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Iraqi Prime Minister Vows to Stop Insurgency


Iraq's prime minister says his new security plan for Baghdad will leave no sanctuaries for militants to hide, not mosques, schools, or offices of political parties. VOA's Jim Randle reports from Baghdad, where Mr. Maliki spoke to a stormy session of Parliament.

In a speech to parliament, Mr. Maliki urged politicians from all of Iraq's communities to support the new security plan.

He says his plan is part of a continuous battle with terrorists, rather than a one-time effort.

Discussion in parliament became so heated at times that the video and sound of the proceedings were briefly turned off until lawmakers could calm down.

The spiraling cycle of violence on Baghdad's streets is blamed on Sunni insurgents, and their Shi'ite militia rivals. One such militia is loyal to radical Shi'ite cleric Moqtada al-Sadr, a key supporter of the Maliki government.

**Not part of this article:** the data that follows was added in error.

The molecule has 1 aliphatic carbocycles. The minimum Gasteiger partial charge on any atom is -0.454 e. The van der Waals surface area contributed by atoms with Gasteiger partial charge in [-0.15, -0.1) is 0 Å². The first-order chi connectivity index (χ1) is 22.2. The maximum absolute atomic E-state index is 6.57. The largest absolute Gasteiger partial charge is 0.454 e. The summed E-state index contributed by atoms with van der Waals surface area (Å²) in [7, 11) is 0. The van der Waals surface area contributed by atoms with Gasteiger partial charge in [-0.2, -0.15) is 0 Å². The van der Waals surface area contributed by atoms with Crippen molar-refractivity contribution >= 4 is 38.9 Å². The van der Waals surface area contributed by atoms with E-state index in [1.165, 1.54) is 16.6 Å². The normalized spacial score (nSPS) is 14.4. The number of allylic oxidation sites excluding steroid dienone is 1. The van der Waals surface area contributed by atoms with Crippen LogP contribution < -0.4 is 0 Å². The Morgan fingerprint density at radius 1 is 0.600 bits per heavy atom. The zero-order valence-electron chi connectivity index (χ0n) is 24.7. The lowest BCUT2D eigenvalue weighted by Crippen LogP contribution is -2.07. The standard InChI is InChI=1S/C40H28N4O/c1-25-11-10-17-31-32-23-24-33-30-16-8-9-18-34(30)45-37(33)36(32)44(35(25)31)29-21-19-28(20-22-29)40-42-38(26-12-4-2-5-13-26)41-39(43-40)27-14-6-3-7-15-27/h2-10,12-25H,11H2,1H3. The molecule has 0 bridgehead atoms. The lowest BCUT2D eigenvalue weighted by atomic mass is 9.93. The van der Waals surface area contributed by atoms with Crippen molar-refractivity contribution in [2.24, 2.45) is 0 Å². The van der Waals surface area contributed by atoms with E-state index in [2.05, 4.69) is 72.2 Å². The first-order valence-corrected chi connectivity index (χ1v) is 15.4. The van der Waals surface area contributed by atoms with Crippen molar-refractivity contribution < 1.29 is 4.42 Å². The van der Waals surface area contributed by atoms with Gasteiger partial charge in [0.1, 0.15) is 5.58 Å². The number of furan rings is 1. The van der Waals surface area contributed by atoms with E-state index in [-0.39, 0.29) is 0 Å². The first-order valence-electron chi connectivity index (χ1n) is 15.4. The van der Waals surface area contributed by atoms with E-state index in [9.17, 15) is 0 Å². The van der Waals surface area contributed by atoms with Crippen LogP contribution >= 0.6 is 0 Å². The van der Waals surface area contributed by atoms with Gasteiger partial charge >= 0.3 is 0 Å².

In the past, Mr. Maliki has been reluctant to allow military and police forces to pursue some Shi'ite militia groups, but he repeated a pledge that officials will track down anyone who breaks the law, regardless of politics or religion.

Meanwhile at the World Economic Forum in Davos, Switzerland, Iraqi Vice President Adel Abdul Mahdi said he did not think the insurgent groups had the support of the Iraqi people.

"We think those organizations, those terrorists and insurgency organizations and militias; we do not think they are popular," he said. "We think they are taking the country and society as hostages and targeting easy targets, markets, schools, any easy targets, civilians, etc."

Late in the day in Baghdad, two mortar shells struck the heavily-fortified Green Zone and shortly after a car bomb caused at least two deaths on the city's east bank of the Tigris River.

Earlier, at least four Iraqis died and more were wounded when a motorcycle laden with explosives blew up in a central Baghdad market.

Also in Baghdad, an Iraqi court postponed a decision on whether to execute Saddam Hussein's former deputy, Taha Yassin Ramadan, for crimes against humanity.

The court had been expected to change Ramadan's sentence after an appeals court said his life-sentence was too lenient. Saddam and two other co-defendants have already been executed for crimes committed during his years in power.

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